Cat urine on your expensive marble floor, fireplace hearth or countertop doesn’t exactly enhance the look of your home. While marble isn’t as absorbent as carpet and bedding, it is porous and absorb more than glass, metal, or even linoleum, meaning it stains more easily than those materials. Cat urine stains and odors are stubborn, but you can get them out with the right cleaner and cleaning method.
Make a Marble Poultice
While the stain is still fresh it’s not hard to remove. Because improper cleaning can damage marble, it’s important to clean the stone with products appropriate for use on marble. To remove a cat urine stain, you’ll need to mix up what’s known as marble poultice, which is made from “powdered whiting” (available at home improvement stores) and 20 or 30% hydrogen peroxide (available at beauty salons, where it’s used for hair bleaching). Some marble poultice recipes involve ammonia, but you should avoid using ammonia if you have cats. Ammonia smells enough like cat urine to attract the cat back to re-offend on the area you just cleaned. Hydrogen peroxide doesn’t smell and, unlike ammonia, it helps break down the tough cat urine crystals that hold odor.
Follow the Right Cleaning Process
Blot up any remaining urine with a white cloth, such as an old towel or cloth diaper. Don’t rub or you’ll press the urine deeper into the marble. Dampened the stained area with pure water. Pre-dampening helps the poultice work. Apply a 1/4-inch thick marble poultice to the soiled area only. Cover the area with plastic, such as food wrapping, and tape the edges down, leaving one edge open. Let the poultice dry completely. This may take 48, but if the poultice doesn’t dry, it may not remove the stain. Once it’s dry, wipe it off with a sponge dampened in pure water. If one application doesn’t remove the urine stain, you can apply a poultice a second time. Avoid repeating the treatment again, though, because it can eventually etch the marble. If two applications don’t remove the stain, consult a marble care professional.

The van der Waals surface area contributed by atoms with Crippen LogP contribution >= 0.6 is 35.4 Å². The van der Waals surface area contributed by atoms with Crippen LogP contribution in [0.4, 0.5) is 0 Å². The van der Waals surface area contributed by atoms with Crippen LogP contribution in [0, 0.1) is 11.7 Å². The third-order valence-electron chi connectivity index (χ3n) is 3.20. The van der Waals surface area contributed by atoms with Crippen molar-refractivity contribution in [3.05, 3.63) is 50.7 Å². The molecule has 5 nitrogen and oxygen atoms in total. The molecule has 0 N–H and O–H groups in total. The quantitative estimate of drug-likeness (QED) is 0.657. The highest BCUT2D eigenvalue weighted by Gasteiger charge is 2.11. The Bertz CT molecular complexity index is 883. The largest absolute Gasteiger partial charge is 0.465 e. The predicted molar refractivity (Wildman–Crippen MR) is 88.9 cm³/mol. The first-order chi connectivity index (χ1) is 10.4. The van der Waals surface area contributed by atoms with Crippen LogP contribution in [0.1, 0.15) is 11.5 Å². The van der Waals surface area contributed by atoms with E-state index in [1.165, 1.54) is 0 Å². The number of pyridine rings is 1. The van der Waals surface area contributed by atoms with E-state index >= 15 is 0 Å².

Prevent Future Stains
Applying marble sealant is the first step in protecting the marble in your home. Chose a sealant at your home improvement stores and apply as directed. More importantly, though, you’ll need to get your cat to stop urinating where she shouldn’t. Cats certainly can be manipulative, but urination isn’t something they use to get their way or get back at you for something. If your cat’s urinating outside the litter box, there is real reason. A number of issues can cause litter box problems, including health conditions, stress, and inappropriate litter box type. While serious health problems are always challenging, the other issues all have simple, practical solutions.
You can solve your cat’s inappropriate urination problems and get your home completely free of cat urine odors, but the solutions may not always be obvious. Instead of wasting time learning by trial and error, read the book Cat Urine Problems Eliminated to discover proven-effective ways to retrain your cat and regain your home.